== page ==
15 January, 2009

fear no more the heat o' the sun

"The cold," a potential frat boy said, "it cuts through your fingers," looking down at the homeless man on the bench, the bearded old man who plays guitar in the early evening on Franklin Street. He looked up at the frat boy and nodded. I saw it as a little act of mercy.

Things are more or less falling into place, but I still feel like my life is drawn out in a thousand different directions, scattered like bits of paper in the street. (We still don't have a house.) Thoughts swirl around and refuse to be quieted. It's only the first week of the semester. I haven't even really done anything significant and my mind is racing, panting.

I think girls who wear backpacks and then carry a purse are silly. And I want to tell them so.

The Lord watches over you--the Lord is your shade at your right hand; the sun will not harm you by day, nor the moon by night. (Psalm 121:5,6)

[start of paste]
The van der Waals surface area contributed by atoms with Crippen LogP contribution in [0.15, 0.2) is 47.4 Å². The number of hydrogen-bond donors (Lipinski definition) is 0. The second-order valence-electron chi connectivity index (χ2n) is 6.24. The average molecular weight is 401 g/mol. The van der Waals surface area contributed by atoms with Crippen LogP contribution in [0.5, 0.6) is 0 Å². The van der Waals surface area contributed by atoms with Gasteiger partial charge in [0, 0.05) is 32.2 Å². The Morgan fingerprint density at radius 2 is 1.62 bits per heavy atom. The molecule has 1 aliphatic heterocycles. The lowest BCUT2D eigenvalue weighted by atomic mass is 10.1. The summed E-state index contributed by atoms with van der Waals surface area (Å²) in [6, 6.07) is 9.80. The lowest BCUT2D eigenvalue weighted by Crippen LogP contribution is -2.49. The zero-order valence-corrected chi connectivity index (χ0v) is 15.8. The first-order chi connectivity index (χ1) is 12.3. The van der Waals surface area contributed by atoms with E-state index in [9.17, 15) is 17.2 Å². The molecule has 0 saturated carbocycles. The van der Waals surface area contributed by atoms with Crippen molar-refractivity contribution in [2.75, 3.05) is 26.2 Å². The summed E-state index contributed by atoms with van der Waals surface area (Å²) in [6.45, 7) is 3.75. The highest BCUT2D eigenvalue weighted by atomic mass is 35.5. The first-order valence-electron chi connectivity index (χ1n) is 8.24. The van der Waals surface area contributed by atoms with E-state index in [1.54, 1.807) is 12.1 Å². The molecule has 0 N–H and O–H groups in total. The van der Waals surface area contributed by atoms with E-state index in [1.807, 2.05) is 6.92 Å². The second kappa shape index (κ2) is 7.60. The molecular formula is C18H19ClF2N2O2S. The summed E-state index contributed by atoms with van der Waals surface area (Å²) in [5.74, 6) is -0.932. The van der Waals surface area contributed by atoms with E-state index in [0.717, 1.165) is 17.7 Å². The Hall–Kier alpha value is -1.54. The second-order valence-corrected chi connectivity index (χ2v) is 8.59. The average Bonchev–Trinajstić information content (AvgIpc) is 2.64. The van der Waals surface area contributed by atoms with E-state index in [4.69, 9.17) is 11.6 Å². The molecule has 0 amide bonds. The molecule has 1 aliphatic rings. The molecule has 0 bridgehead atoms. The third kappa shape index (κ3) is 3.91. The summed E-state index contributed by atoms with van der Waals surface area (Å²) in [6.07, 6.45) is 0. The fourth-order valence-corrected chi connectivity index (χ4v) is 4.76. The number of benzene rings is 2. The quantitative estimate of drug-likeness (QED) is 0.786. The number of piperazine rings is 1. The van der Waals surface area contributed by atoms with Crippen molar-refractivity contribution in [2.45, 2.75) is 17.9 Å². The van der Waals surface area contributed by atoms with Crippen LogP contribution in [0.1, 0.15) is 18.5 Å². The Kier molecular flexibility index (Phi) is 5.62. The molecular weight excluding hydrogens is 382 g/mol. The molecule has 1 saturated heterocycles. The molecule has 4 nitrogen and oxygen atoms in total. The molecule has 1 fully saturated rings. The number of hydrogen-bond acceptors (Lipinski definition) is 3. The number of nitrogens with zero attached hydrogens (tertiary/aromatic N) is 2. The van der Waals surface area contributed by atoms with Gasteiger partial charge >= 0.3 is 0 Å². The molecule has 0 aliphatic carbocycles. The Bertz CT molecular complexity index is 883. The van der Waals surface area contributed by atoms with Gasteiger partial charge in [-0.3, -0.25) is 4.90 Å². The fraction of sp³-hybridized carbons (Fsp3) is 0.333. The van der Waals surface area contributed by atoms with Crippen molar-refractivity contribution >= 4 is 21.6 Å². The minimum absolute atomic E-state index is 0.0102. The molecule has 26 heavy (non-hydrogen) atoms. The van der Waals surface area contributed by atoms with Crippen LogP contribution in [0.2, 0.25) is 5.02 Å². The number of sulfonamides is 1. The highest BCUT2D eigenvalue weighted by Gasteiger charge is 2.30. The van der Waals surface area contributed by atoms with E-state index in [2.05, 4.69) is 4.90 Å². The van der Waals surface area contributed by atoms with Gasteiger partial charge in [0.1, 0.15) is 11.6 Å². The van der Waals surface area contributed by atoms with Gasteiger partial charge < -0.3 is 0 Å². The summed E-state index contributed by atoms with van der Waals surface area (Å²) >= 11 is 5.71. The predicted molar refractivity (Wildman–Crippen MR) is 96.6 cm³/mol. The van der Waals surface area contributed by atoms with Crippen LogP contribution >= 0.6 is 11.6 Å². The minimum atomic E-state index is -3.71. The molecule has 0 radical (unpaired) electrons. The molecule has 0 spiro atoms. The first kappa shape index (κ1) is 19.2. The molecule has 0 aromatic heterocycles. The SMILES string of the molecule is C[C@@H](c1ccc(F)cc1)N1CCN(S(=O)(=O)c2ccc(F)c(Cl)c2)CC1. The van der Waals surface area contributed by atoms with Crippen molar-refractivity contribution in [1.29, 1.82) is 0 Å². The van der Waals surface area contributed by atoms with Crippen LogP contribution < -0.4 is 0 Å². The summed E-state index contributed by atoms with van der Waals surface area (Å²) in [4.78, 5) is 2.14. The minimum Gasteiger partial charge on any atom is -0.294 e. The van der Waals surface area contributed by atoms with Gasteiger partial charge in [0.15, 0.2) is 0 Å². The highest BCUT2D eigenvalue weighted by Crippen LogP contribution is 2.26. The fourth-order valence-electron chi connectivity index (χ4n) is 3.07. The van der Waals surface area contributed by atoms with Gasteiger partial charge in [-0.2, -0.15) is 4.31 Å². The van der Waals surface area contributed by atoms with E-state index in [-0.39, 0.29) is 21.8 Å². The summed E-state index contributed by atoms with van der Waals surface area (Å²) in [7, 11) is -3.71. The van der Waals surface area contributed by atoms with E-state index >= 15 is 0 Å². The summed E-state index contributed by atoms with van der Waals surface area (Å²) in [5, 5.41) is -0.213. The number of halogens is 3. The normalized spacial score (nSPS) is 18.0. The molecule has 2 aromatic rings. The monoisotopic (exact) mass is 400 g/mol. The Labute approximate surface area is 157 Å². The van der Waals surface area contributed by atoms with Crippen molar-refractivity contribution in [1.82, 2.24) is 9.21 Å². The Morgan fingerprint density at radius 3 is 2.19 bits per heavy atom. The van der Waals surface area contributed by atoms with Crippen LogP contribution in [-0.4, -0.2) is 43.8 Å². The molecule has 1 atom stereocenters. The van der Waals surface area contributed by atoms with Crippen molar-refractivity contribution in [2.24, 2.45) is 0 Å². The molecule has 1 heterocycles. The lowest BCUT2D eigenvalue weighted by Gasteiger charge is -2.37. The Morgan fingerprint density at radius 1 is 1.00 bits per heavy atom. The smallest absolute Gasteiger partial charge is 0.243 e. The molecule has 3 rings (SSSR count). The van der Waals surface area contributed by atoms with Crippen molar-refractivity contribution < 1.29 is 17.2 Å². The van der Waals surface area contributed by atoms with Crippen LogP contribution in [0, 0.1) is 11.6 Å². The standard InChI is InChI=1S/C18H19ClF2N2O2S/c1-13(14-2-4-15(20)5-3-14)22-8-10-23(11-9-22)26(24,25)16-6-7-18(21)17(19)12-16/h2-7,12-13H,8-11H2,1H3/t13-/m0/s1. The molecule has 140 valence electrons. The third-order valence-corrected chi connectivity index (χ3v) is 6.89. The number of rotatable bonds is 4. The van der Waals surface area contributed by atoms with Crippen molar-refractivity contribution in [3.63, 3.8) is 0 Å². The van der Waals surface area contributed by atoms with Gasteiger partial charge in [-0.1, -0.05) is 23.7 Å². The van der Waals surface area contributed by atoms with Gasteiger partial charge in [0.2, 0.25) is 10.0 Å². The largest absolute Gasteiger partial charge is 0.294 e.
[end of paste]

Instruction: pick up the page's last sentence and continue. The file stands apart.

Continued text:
All I really need is to believe this today.

I wrote this on our door last night, because it felt connected, relevant:

"Fear no more, says the heart. Fear no more, says the heart, committing its burden to some sea, which sighs collectively for all sorrows, and renews, begins, collects, lets fall. And the body alone listens to the passing bee; the wave breaking; the dog barking, far away barking and barking." (Virginia Woolf, Mrs. Dalloway)

Re-reading that book (admittedly for the fourth or fifth time; Emily rebuked me for it) is bringing me an ineffable amount of joy this week. I hope it never ends.

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